The people of Hot Springs agreed and the rest, as they say, is history.
Although no one is sure how the town of Accident, Maryland got that name, one popular story is that it came about, well, by accident.
According to that recounting, the British Lord Baltimore opened western Maryland for settlement in 1774 and two men set out to survey the area.
When one of them showed up to begin work, the other claimed that he already had begun to chart that tract. Realizing they had chosen the same parcel of land “by accident,” they decided to call it that.
The name of Boring, Oregon isn’t meant to describe what the community has to offer.
Visitors find an antiques mall, pick-your-own-produce farms, and tours and tastings at a popular microbrewery, among other attractions.
They learn that a Union soldier and pioneer named William Boring settled in the area in 1856. Later town fathers, displaying a bit of humor, adopted the motto “The most exciting place to live.”
Santa Claus, Georgia
An unapologetic effort to cash in also can be the source of offbeat place names. Years ago, an enterprising man in Georgia who sold pecans to people driving from the northeast to Florida had an idea for attracting more business.
He incorporated his farm, named it Santa Claus and became its mayor. Later a businessman developed the land as a community for middle-income families and gave it street names like Candy Cane Road and Rudolph Way.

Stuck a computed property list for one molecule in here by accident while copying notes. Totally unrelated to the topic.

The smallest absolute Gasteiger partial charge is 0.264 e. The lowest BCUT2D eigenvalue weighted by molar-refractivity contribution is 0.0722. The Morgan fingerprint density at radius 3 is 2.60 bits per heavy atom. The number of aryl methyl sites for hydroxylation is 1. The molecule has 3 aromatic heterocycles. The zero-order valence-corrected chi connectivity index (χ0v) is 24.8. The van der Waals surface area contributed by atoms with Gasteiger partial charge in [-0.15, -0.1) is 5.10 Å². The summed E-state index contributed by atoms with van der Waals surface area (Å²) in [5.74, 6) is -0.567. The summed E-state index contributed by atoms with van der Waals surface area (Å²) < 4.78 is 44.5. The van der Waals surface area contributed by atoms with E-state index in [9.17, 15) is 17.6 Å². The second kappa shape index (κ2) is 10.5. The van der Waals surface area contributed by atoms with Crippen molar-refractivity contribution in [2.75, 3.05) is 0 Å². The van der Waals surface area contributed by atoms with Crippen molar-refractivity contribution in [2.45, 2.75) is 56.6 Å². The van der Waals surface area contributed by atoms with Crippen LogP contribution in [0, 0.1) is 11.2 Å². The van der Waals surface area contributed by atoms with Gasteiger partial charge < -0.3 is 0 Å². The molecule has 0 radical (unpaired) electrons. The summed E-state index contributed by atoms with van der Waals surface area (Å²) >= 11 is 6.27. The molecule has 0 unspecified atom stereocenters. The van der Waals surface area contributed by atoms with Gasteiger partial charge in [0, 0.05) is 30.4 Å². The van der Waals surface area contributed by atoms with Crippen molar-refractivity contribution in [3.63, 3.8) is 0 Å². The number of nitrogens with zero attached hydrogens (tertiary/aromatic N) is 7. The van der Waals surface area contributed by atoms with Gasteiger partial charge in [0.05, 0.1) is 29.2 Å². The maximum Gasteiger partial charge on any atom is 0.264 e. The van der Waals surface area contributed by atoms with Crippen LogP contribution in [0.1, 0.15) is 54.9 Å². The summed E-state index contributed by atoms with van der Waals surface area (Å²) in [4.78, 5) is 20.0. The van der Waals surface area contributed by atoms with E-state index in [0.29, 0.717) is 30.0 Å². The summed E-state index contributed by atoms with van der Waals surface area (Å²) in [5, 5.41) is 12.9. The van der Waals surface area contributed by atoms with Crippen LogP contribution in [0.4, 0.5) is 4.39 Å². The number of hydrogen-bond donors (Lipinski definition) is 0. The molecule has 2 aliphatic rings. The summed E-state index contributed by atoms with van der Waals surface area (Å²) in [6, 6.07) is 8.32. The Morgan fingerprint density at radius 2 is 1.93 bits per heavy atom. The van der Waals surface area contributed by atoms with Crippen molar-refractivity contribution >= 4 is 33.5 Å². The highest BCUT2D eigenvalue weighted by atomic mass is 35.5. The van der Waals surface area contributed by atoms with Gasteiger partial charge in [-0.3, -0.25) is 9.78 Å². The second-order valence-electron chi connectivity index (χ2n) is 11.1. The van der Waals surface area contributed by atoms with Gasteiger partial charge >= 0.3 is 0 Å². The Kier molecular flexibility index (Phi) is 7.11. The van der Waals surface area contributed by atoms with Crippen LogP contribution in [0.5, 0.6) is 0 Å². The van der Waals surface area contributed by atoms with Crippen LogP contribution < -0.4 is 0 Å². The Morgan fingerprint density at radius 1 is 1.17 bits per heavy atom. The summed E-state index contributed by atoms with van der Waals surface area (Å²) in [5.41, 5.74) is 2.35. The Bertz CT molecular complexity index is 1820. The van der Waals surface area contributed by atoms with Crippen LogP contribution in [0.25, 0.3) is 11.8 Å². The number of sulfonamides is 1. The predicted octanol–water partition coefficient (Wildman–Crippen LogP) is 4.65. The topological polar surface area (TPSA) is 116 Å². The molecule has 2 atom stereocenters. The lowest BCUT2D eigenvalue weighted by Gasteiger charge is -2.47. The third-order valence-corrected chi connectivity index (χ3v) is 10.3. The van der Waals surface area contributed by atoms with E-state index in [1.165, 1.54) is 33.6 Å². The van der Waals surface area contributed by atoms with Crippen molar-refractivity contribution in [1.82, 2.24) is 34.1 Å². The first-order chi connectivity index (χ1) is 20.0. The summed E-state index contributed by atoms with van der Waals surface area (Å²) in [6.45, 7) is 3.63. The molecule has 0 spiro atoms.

A very different story awaits visitors to a town in Michigan that was settled in 1838 by a man who operated a grist mill.
When short of cash to purchase grain, he paid with home distilled whiskey and some farmers went on a several-day bender. Asked where their husbands were, wives often replied, “He’s gone to Hell again.”
According to local folklore, when townspeople were seeking an official name for the community the mill owner remarked, “Call it Hell. Everyone else does.”
Hence a new industry was born, based on tourism. Today people are invited to “Bring your family for a little bit of Hell on Earth,” to mail postcards from the Hell Post Office, and to drop by the Hell ice cream store, saloon and other establishments that tout the name.
If none of these humorously named hangouts prompts you to consider a visit, there’s an alphabet-long list of other possible alternatives, from Allgood, Alabama to Zig Zag, Oregon.
Not to mention Looneyville, Texas and Little Heaven, Delaware; Money, Mississippi along with Marmaduke, Arkansas, and Ding Dong, Texas as well as Disappointment, Kentucky.
The choices cover the country, tempt the imagination and offer a different way to explore and experience the United States.
Author Bio: After gallivanting throughout the United States and to more than 75 other countries around the world, and writing about what he sees, does and learns, Victor Block retains the travel bug. He firmly believes that travel is the best possible education, and claims he still has a lot to learn. He loves to explore new destinations and cultures, and his stories about them have won a number of writing awards.